## When Moving Units May Be Intercepted

A unit with an interception order may intercept a moving
enemy/neutral unit only if it can engage the moving unit before the
moving units reaches the end of its move. (If the moving unit is
moving via a waypoint, then its move to the waypoint and its move
from the waypoint to the destination are treated as separate moves
for this purpose.) This is determined as follows: If the moving unit
were to move one tac square towards its destination, then the
intercepting unit were to move one tac square towards the
interception point, and so forth, then interception is permitted if
the intercepting unit can reach the interception point in the same
number of steps as the moving unit is taking to its destination, or
fewer. If the intercepting unit would require more steps to reach
the interception point than the moving unit requires to reach its
destination, then interception is not permitted. Exception: tactical
moves of one tac square only are never interceptable, even if the
intercepting unit could also reach the destination square in one
step.

This implies that a unit can never intercept an enemy/neutral unit
moving directly away from it. It may be able to intercept a unit
moving partly away from it and partly across its front, if it can
close the distance before the moving unit completes its move. It may
not be able to intercept an enemy unit moving directly towards it,
if the moving unit will halt its move less than halfway to the
starting square of the intercepting unit.

In all examples below, MX1MC is located at 7-7 and has an intercept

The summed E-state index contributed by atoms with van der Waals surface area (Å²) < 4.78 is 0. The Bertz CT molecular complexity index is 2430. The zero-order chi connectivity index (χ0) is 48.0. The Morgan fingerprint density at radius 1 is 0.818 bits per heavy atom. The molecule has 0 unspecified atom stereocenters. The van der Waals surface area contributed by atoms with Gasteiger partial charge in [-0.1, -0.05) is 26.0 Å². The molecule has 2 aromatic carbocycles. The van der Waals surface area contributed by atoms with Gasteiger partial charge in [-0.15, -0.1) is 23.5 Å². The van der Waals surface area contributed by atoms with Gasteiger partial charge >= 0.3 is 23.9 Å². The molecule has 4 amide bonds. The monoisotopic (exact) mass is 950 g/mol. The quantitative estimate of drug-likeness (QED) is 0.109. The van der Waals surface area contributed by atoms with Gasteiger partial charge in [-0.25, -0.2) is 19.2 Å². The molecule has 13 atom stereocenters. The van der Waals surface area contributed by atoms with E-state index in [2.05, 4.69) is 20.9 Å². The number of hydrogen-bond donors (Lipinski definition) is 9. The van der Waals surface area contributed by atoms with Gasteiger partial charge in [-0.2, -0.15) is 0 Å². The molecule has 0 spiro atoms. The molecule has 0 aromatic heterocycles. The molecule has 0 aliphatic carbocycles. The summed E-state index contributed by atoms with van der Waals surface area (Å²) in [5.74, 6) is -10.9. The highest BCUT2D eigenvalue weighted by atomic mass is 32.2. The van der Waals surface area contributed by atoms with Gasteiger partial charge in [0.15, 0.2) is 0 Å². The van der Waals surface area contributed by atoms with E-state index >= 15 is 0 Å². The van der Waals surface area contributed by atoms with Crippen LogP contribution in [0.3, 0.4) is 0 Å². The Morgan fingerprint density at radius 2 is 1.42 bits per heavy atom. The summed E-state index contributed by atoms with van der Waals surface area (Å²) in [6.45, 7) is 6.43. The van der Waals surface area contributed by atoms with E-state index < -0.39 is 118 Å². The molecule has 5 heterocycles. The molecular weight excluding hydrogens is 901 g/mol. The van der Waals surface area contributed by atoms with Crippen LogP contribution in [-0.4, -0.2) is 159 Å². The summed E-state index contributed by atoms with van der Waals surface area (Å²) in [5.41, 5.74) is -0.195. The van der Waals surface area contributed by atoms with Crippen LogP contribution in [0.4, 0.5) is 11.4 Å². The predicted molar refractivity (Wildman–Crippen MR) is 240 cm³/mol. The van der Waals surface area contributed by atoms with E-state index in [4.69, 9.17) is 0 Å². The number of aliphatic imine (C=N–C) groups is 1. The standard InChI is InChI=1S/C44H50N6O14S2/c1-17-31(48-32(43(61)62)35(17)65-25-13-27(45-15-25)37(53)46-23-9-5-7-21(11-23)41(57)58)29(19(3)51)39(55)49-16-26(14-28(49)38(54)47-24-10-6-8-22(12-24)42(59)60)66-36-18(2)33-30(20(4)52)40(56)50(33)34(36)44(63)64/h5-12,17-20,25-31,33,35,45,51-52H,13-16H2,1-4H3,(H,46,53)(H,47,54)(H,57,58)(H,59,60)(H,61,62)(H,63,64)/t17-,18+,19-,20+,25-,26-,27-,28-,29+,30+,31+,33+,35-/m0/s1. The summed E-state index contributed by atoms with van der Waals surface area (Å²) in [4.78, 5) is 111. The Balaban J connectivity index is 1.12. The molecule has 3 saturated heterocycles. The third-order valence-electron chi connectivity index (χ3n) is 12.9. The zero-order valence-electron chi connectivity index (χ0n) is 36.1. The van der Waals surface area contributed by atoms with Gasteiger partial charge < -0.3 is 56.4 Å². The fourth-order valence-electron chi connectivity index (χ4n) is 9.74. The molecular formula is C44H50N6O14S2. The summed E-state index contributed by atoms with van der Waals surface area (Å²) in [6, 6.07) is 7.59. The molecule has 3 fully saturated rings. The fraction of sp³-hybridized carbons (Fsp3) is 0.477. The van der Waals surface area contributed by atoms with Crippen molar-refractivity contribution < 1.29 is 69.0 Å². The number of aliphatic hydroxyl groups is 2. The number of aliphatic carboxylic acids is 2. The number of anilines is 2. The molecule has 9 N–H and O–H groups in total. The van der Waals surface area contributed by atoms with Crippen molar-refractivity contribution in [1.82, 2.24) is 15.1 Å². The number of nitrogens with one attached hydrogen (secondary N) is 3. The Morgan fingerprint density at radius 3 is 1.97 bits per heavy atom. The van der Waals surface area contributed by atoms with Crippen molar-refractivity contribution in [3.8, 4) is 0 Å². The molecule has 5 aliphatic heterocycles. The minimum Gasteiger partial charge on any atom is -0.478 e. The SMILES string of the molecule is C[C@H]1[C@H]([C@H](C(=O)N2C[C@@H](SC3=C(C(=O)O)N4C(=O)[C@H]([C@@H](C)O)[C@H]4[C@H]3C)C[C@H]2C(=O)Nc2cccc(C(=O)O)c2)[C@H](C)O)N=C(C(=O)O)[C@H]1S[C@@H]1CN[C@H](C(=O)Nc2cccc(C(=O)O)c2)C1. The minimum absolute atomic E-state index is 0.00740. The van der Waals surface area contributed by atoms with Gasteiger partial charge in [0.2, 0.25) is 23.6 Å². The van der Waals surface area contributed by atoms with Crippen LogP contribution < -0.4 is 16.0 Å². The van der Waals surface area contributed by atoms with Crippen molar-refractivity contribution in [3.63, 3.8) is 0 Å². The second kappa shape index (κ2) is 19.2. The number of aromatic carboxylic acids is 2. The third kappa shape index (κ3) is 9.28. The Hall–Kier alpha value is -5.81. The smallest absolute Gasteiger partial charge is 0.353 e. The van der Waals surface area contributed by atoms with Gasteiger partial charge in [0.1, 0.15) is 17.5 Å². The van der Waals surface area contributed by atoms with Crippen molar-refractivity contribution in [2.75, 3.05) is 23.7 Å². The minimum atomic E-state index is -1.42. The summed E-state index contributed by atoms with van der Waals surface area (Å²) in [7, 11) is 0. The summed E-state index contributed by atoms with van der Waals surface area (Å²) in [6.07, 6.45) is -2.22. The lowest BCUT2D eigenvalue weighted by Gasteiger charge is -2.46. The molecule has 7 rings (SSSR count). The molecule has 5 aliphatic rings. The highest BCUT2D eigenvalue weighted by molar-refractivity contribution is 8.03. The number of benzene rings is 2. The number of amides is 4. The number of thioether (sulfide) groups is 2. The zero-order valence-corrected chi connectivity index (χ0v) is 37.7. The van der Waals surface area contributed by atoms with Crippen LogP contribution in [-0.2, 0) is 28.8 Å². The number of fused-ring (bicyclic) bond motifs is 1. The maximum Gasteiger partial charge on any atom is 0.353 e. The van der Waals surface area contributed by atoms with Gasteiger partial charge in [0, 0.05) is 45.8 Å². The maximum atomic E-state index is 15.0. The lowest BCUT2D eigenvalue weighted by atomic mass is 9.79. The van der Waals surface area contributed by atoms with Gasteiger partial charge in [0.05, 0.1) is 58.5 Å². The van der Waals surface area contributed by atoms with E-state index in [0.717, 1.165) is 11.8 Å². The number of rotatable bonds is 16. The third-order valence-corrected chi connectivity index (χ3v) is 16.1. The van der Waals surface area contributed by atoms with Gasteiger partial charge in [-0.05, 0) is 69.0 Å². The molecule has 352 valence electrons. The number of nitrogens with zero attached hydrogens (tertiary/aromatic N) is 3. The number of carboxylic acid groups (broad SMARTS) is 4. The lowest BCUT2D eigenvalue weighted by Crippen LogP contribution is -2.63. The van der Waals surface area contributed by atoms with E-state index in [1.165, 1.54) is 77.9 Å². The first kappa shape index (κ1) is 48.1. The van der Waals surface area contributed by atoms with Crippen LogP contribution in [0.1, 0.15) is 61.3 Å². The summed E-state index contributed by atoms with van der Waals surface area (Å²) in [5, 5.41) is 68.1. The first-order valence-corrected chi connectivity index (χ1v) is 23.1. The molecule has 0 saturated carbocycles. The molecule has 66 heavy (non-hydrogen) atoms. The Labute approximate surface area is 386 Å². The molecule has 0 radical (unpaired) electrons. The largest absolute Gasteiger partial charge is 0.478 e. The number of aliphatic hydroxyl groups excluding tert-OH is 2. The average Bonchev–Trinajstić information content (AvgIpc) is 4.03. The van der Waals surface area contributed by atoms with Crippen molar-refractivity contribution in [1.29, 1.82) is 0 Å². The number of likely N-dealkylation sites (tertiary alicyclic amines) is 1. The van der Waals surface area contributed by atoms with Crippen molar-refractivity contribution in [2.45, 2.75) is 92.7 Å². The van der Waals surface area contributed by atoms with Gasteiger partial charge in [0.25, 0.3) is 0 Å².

box centered at 7-7 with radius 3.

Example: US1IN moves from 5-5 to 5-7. MX1MC can intercept, because
US1IN takes two steps to reach 5-7 and MX1MC can also get there in
two steps.

Example: US1IN moves from 4-4 to 4-6. MX1MC cannot intercept,
because US1IN stops moving after two squares, and MX1MC would have
to move three steps to get there.

Example: US1IN moves from 9-7 to 12-7. MX1MC cannot intercept,
because US1IN is moving directly away from it - MX1MC can't catch
it.

Example: US1IN moves from 9-7 to 10-10. MX1MC can intercept, because
even though US1IN moving somewhat away from MX1MC, it's not moving
directly away, and MC1MC can reach the interception point in 3
steps, the same number that US1IN requires to reach its destination.

Example: US1IN moves from 6-6 to 6-7. MX1MC cannot intercept,
because US1IN is making a one-square tactical move, which is not
interceptable even though MX1MC could also reach 6-7 in one step.

Example: US1IN moves from 5-2 to 5-4 as a waypoint, then from 5-4 to
8-4 as a destination. MX1MC cannot intercept the initial move
because it is only two steps and MX1MC takes three steps to reach
5-4. It intercepts the second move at 8-4, not 6-4, because it has
to intercept after three steps of the move from the waypoint, not
after three steps from the starting point.